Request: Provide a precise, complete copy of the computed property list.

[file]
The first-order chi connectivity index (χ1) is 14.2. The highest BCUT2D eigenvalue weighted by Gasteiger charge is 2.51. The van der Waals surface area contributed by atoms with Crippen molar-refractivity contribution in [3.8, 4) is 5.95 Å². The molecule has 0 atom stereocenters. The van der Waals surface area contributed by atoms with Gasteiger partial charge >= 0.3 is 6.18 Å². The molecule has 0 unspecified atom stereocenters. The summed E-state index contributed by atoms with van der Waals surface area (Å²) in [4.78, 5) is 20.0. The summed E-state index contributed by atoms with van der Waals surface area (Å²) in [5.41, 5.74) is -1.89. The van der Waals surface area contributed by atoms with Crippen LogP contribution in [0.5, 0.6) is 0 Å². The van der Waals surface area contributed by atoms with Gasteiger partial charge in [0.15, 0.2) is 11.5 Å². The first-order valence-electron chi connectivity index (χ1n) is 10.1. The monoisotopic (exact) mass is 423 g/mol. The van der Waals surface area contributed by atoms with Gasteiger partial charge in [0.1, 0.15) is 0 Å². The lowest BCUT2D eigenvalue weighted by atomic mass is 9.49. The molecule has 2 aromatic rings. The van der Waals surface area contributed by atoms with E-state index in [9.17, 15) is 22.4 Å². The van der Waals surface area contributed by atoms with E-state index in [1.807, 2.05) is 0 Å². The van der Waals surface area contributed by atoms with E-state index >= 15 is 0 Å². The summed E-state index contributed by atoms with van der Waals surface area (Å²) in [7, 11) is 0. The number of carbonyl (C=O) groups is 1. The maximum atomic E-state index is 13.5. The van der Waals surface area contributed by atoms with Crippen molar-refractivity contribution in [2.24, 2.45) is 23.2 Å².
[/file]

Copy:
The first-order chi connectivity index (χ1) is 14.2. The highest BCUT2D eigenvalue weighted by Gasteiger charge is 2.51. The van der Waals surface area contributed by atoms with Crippen molar-refractivity contribution in [3.8, 4) is 5.95 Å². The molecule has 0 atom stereocenters. The van der Waals surface area contributed by atoms with Gasteiger partial charge >= 0.3 is 6.18 Å². The molecule has 0 unspecified atom stereocenters. The summed E-state index contributed by atoms with van der Waals surface area (Å²) in [4.78, 5) is 20.0. The summed E-state index contributed by atoms with van der Waals surface area (Å²) in [5.41, 5.74) is -1.89. The van der Waals surface area contributed by atoms with Crippen LogP contribution in [0.5, 0.6) is 0 Å². The van der Waals surface area contributed by atoms with Gasteiger partial charge in [0.15, 0.2) is 11.5 Å². The first-order valence-electron chi connectivity index (χ1n) is 10.1. The monoisotopic (exact) mass is 423 g/mol. The van der Waals surface area contributed by atoms with Gasteiger partial charge in [0.1, 0.15) is 0 Å². The lowest BCUT2D eigenvalue weighted by atomic mass is 9.49. The molecule has 2 aromatic rings. The van der Waals surface area contributed by atoms with E-state index in [9.17, 15) is 22.4 Å². The van der Waals surface area contributed by atoms with E-state index in [1.807, 2.05) is 0 Å². The van der Waals surface area contributed by atoms with E-state index >= 15 is 0 Å². The summed E-state index contributed by atoms with van der Waals surface area (Å²) in [7, 11) is 0. The number of carbonyl (C=O) groups is 1. The maximum atomic E-state index is 13.5. The van der Waals surface area contributed by atoms with Crippen molar-refractivity contribution in [2.24, 2.45) is 23.2 Å².